*inspired in part by the Boston song of the same name
Jimmy pushed the door of his house open and stood in the doorway, listening carefully, a large, but gaunt yellow dog standing quietly next to him. He smiled when he heard nothing but silence. None of the usual angry words spilling forth from his father’s mouth, as they so often did after dinner. It was after dinner his father drank. He would sit at the table, holding court and drinking from his flask, while Jimmy’s sisters, Lydia and Celinda cleared the dinner dishes. His mother always tried to send him outside while simultaneously trying to placate his father, agreeing with every foolish thing that came out of his mouth. But no one was here now.
Jimmy smiled to himself, “c’mon boy,” he said, opening the door wider, allowing the dog to come inside. He ran up the stairs to the loft he slept in, the dog nipping at his heels. His father would be gone early in the morning and it was then he would ask his mother if the dog could stay. Jimmy was sure his mother would say yes, she almost always said yes to anything he asked of her. She would think of some way to allow him to keep the dog as a pet and his father would never find out. His mother, Polly, was very good at that by now; keeping the numerous things that would set his father off carefully hidden, shielding her children from William Hickok’s wrath while absorbing the worst of his temper herself.
His foot had just hit the last step when he heard it, his voice. The front door blew open and just as quickly slammed shut. His father stumbled inside, cursing his son for leaving his boots lying about.
“Dammit Jimmy!” William bellowed. He glanced up the stairs and saw his son frozen there, an ugly, mangy mutt standing protectively next to him. “Get that dog out of here!” he shouted.
Polly hurried from the bedroom, tightening her shawl about her shoulders. She placed her arm around her husband’s waist, sighing softly as she smelled the liquor on his breath. “Hush William, you’ll wake the children.”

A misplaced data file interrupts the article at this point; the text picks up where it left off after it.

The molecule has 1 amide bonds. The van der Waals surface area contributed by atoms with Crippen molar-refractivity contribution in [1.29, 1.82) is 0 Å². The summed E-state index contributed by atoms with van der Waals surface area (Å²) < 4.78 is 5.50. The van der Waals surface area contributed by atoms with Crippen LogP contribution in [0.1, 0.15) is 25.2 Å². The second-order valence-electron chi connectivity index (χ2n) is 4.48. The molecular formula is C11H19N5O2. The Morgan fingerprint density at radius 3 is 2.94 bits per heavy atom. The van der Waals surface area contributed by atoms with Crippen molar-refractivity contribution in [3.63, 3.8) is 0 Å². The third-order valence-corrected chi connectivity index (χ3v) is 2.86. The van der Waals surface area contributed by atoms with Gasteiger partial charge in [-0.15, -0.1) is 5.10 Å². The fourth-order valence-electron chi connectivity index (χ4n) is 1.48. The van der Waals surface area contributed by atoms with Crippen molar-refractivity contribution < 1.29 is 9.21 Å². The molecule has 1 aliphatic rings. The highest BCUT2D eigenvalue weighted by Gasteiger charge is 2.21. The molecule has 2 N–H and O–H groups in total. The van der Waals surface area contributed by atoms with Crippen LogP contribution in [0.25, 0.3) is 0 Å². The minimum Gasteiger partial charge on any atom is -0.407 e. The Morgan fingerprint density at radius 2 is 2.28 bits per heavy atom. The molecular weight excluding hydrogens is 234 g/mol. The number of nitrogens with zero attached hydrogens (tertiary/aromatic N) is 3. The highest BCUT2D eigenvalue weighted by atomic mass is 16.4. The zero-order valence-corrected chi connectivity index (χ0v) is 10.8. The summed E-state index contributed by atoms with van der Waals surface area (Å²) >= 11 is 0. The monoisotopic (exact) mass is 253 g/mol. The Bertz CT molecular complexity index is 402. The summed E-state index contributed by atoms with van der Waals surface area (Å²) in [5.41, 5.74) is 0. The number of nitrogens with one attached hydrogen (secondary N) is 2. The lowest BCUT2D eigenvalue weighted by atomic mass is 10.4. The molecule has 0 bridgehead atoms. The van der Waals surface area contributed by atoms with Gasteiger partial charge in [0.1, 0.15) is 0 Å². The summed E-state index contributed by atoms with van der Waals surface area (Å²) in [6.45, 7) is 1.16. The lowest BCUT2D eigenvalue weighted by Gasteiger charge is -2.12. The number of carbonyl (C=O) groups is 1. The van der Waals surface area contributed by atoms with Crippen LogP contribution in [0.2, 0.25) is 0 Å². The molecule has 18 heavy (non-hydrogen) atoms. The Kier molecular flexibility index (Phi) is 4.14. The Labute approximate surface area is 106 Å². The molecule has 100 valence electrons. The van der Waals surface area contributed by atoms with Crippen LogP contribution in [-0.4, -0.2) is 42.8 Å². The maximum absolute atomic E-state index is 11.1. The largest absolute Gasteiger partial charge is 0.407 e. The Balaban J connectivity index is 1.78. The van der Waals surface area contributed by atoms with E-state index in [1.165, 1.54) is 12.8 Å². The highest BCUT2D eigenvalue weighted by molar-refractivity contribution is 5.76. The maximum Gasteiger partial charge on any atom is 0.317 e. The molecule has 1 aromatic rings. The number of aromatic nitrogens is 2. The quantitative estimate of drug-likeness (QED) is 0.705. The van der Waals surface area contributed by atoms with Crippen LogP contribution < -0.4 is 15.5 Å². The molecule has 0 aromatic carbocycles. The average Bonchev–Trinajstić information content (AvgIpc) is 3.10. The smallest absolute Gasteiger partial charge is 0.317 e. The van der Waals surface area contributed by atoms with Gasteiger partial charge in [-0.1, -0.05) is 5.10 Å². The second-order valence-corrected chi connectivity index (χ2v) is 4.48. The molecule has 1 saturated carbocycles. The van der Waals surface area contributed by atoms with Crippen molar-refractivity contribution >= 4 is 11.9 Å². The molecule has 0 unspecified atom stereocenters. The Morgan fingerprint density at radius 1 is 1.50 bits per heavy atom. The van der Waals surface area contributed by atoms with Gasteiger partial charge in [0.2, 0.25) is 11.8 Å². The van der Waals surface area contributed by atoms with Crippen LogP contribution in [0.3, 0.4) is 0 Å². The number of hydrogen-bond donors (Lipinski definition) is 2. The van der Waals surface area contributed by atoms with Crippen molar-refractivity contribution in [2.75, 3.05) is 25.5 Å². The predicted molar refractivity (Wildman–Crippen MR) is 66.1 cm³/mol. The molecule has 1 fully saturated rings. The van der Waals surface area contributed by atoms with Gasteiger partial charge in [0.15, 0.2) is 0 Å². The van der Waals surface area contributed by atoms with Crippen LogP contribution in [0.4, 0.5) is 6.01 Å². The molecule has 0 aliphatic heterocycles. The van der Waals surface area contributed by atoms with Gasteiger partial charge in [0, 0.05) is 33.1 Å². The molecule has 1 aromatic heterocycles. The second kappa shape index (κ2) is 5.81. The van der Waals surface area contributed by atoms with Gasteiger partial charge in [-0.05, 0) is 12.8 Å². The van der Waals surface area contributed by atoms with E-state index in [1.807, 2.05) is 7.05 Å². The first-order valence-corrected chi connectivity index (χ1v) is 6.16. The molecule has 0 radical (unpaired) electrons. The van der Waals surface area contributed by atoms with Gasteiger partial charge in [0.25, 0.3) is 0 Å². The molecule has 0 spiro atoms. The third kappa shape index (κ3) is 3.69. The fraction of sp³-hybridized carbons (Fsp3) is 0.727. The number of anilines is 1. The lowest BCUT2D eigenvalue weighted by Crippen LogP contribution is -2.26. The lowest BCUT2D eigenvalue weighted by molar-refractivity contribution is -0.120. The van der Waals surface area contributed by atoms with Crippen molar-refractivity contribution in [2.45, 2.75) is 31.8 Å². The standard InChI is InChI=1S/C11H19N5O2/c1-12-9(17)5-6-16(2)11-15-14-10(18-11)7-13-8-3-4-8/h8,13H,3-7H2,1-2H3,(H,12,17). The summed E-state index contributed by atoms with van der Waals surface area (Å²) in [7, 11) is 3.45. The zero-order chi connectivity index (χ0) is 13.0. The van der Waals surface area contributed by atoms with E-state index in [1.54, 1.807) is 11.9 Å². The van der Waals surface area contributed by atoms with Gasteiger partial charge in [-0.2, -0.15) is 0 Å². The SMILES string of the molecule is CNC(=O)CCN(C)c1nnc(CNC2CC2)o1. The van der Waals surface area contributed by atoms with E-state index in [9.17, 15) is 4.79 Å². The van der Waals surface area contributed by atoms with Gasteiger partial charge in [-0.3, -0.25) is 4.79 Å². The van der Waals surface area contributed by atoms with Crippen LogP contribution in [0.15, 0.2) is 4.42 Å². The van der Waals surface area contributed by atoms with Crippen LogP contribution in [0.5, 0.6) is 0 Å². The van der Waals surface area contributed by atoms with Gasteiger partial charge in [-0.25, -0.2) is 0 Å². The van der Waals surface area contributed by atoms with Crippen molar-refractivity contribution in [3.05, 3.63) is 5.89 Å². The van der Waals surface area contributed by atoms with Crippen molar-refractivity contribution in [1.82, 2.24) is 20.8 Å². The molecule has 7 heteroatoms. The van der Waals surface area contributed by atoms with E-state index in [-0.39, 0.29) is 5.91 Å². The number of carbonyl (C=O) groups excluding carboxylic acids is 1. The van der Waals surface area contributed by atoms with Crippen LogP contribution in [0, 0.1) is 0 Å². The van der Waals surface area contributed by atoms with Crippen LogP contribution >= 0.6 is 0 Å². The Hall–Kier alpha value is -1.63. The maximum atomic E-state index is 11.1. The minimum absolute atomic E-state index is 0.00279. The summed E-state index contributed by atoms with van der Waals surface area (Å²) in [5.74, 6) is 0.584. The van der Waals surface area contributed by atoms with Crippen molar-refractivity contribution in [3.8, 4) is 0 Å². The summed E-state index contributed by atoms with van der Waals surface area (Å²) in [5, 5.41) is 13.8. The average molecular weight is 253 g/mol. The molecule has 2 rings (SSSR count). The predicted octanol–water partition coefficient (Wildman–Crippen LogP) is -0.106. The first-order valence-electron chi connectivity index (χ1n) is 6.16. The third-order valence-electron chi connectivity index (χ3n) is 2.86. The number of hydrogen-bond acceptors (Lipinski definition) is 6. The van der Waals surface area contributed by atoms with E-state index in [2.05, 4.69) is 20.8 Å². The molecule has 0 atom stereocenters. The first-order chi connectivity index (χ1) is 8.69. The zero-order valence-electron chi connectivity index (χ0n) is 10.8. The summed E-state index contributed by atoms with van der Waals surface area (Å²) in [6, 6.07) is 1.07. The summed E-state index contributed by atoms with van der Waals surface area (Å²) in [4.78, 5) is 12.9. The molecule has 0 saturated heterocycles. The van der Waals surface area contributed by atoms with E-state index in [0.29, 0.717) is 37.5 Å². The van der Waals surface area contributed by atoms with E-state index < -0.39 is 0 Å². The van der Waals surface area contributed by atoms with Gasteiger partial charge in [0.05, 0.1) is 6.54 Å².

“Children,” William slurred the word. “Tell him to get that mutt out of here. What did I tell him about dogs?” That boy never minded him. Jimmy was nothing but a mama’s boy, no wonder the other boys picked on him. It was a rare occasion when his son didn’t come home with a black eye or swollen jaw.
“We’ll deal with it in the morning,” Polly said soothingly. They would deal with it after the worst effects of the alcohol had passed. “It’s freezing out there. Let it pass for now.”
“Morning?!” William roared. “I want that dog out of here. Now!” He shoved his smothering wife away from him. He wasn’t in the mood for her patronizing attitude right now. He felt a glimmer of guilt through the whiskey as he saw her stumble and fall to the floor.
“You get away from her!” Jimmy yelled, rushing down the stairs. He pushed his father away from his mother.
As William raised his hand, the yellow cur leapt off the stairs, placing himself directly between father and son, his teeth bared.
Polly jumped to her feet, catching her husband’s arm, “William,” she gasped. Her husband had never raised his hand against his children.
“Get that dog out of here,” William hissed. Disrespect, that’s what he was given at home.
“Do it, Jimmy,” his mother said wearily.
“But-” Jimmy protested.
“Please,” Polly said, a hint of fear in her voice.
“Alright,” Jimmy muttered, grasping the dog by the scruff and leading him towards the door. Both his parents stood, silently watching as he opened the door and pushed the dog outside, ignoring the brown eyes which looked at him, pleading. He shut the door in the dog’s face and stood, arms crossed, staring at his parents.
“He best learn to mind me,” William grumbled as his wife began to lead him to their bedroom.
Jimmy heard his mother murmur words of comfort as they walked out of earshot. It was then he flung the door open and let the dog, which was waiting patiently by the door, back in. “Sorry, boy,” he whispered, wrapping his arms around the dog’s neck. “Let’s go.” Then the two of them padded as quietly as they could up the stairs.
William Hickok stepped out of the church. He took a deep breath
and blew it out, enjoying as he had as a child, the white mist that hung
in the air before it rapidly disappeared. As he took another step
down, his feet hitting the crunchy white snow that blanketed the ground,
he decided that he really should be here tomorrow. Tomorrow was Christmas
eve. But it was seeing that old, yellow dog earlier that did it.
That mongrel had somehow taken up residence in his barn and he was powerless
to stop him. The beast followed his son everywhere, looking at him
as if he was the one who belonged outside instead of the dog.